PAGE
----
Christopher Hitchens died late last night, after battling esophageal cancer since last year. He was 62-years-old. Hitchens wrote for a wide variety of publications — including The Nation, Slate and The Atlantic — but he is probably most known for his many works that appeared in Vanity Fair, which he contributed to since 1992.

According to Vanity Fair, he died amongst friends:

‘My chief consolation in this year of living dyingly has been the presence of friends,’ he wrote in the June 2011 issue. He died in their presence, too, at the MD Anderson Cancer Center in Houston, Texas. May his 62 years of living, well, so livingly console the many of us who will miss him dearly.

“There will never be another like Christopher,” said Graydon Carter. “A man of ferocious intellect, who was as vibrant on the page as he was at the bar. Those who read him felt they knew him, and those who knew him were profoundly fortunate souls.”

Christopher Hitchens Dies at 62

Essayist Christopher Hitchens has died of pneumonia, stemming from his battle with esophageal cancer. He was 62. Vanity Fair editor-in-chief Graydon Carter, who worked with Hitchens for nearly two decades, was the first to pen an obit.

A choice graph:

Christopher was one of the first writers I called when I came to Vanity Fair in 1992. Six years before, I had called on him to write for Spy. That offer was ever so politely rejected. The Vanity Fair approach had a fee attached, though, and to my everlasting credit, he accepted and has been writing for the magazine ever since. With the exception of Dominick Dunne (who died in 2009), no writer has been more associated with Vanity Fair. There was no subject too big or too small for Christopher. Over the past two decades he traveled to just about every hot spot you can think of. He’d also subject himself to any manner of humiliation or discomfort in the name of his column. I once sent him out on a mission to break the most niggling laws still on the books in New York City. One such decree forbade riding a bicycle with your feet off the pedals. The photograph that ran with the column, of Christopher sailing a small bike through Central Park with his legs in the air, looked like something out of the Moscow Circus. When he embarked on a cause of self-improvement for a three-part series, he subjected himself to myriad treatments to improve his dental area and other dark regions. At one point I suggested he go to a well-regarded waxing parlor in town for what they indelicately call the “sack, back, and crack.” He struggled to absorb the full meaning of this, but after a few seconds he smiled a nervous smile and said, “In for a penny . . . ”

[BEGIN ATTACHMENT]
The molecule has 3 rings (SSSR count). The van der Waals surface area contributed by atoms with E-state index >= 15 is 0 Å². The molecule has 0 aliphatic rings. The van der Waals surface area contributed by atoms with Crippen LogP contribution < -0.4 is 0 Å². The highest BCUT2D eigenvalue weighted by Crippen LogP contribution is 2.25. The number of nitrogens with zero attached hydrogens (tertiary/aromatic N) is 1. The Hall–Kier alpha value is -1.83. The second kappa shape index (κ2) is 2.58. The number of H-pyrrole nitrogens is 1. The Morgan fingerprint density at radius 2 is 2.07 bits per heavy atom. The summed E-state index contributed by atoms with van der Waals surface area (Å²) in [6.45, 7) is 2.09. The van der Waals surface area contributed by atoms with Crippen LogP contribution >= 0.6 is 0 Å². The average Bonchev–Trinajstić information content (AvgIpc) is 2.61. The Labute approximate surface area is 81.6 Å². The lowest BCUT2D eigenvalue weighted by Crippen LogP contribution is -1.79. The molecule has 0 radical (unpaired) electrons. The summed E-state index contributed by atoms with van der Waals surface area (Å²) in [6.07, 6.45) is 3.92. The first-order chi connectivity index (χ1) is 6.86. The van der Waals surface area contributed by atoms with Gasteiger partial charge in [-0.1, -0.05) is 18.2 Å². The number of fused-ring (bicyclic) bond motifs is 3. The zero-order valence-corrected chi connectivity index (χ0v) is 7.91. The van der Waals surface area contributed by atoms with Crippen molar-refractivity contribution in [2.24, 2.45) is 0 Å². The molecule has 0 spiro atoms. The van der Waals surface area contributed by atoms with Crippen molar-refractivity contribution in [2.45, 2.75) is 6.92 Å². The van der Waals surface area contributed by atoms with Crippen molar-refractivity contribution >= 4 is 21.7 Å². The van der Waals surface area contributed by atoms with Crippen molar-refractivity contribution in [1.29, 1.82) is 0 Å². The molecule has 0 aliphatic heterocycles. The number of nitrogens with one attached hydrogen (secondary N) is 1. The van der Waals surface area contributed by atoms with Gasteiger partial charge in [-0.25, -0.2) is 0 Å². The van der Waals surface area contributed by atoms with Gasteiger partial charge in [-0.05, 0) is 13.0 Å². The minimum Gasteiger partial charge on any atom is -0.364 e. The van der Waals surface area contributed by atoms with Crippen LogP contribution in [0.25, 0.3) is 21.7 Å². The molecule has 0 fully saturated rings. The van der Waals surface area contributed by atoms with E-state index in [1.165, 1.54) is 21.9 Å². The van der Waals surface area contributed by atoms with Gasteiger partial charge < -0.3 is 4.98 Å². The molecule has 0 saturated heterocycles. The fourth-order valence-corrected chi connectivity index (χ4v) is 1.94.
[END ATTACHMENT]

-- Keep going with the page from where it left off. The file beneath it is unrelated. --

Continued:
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National Magazine Awards Roundup: New York, National Geographic Among the Big Winners

Last night’s ASME National Magazine Awards had more than a few surprises. The evening began with a cocktail hour for a change, where FishbowlNY had drinks with Graydon Carter, Bethenny Frankel, David Copperfield, and other media celebrities milling around the red carpet. We caught up with a few nominees, such as the editor of Audobon magazine: “We’ve been nominated for 5 years,” he told us, “and we haven’t won once. I wasn’t going to attend, but then I thought, what if we win this year?”